In December, people begin to think about the new year, and that means resolutions to lose weight. Exercising is a lot of work and feeling hungry much of the time is not desirable so many will instead opt for diet plans. One popular diet is the Atkin's Diet, where natural sugars are replaced with protein, while another is the Ketogenic Diet, where sugars are replaced with fatty foods. Both seek to put your body into a metabolic state called ketosis, where elevated level of ketone bodies replace glucose.

Both proceed from biological fact but just like expensive biking suits with the same sponsors as popular riders, or Kinesiology Tape appearing on middle aged men in local gyms because football players wear them, they become popular because a whole lot of people engage in totems of elite fitness experts but not the work ethic.

Unless you are engaging in strength training to build more lean muscle mass or on a caloric restriction diet to lose weight, more protein isn't helping you, according to a new study.

Illustration by Shaw Nielsen, Purdue.

America is far wealthier than it was in the past so most Americans already consume enough protein. Adding to that isn't a weight loss regimen, with quality food at affordable prices Americans consume more calories than in the past of all calorie types. This has led to a surge in diet fads, from claiming wheat is the problem to corn syrup to trans fats in pie crust rather than pies and BPA lining in cans.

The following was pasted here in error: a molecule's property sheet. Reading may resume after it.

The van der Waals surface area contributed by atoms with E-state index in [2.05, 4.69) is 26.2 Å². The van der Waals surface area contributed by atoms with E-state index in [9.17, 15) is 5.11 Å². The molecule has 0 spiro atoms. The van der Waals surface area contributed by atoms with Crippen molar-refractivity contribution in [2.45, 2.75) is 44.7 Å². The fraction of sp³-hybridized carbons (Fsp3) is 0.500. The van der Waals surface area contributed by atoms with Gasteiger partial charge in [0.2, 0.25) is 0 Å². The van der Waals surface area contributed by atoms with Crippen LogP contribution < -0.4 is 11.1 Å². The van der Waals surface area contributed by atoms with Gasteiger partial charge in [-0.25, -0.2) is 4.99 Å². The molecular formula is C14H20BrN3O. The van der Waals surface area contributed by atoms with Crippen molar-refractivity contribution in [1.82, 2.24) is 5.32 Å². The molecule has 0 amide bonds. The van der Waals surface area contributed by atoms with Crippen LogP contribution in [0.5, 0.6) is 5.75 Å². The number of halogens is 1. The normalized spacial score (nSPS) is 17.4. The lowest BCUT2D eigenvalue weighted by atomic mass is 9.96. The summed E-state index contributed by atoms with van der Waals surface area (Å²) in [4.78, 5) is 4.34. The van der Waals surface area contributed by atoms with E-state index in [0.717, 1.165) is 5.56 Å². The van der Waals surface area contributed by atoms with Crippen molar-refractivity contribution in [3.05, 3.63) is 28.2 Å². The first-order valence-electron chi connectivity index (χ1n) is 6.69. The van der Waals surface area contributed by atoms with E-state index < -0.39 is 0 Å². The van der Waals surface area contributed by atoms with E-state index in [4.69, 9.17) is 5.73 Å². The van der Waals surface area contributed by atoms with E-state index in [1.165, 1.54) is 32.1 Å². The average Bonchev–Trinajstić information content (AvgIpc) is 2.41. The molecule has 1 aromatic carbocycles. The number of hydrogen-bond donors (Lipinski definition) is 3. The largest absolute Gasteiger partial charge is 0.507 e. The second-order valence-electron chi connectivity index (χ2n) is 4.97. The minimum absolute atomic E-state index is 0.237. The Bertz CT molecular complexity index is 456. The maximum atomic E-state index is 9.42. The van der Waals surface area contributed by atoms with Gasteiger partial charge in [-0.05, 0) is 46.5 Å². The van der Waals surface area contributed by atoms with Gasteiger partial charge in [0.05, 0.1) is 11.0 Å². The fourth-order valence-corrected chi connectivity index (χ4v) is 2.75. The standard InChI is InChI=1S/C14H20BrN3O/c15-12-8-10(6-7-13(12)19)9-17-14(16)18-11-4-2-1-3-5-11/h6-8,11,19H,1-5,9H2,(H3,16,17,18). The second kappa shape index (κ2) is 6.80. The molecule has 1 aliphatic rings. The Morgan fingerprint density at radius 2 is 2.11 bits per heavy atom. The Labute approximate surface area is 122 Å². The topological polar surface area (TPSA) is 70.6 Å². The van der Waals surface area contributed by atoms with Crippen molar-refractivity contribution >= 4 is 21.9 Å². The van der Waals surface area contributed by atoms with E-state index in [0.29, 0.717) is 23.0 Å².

To get better answers than fad claims (and the epidemiologists and book authors who rush to take advantage of them) the authors of the new paper identified 18 studies consisting of 22 intervention groups and 981 participants. Inclusion was based on healthy adults, physical activity and other real world circumstances. The sources of protein the participants used ranged from meat to legumes so that is a confounder for anyone that wants to make specific choices about protein types.

Dumping carbohydrates and opting for high fat or protein isn't necessarily a good idea. Unless the calories have dropped too, it doesn't help. If the calories drop, you don't even need to swap out any energy source for another. It has good 'shock' value for the body, the way any crash diet does, but it is not a long-term lifestyle.

However, if you are engaged in strength training, to produce more muscle mass (which burns more calories than fat but is heavier, making weight a deceptive metric) you should cut back on more fat and carbohydrates and ramp up the protein, while still consuming fewer calories. At least until your muscle mass catches up.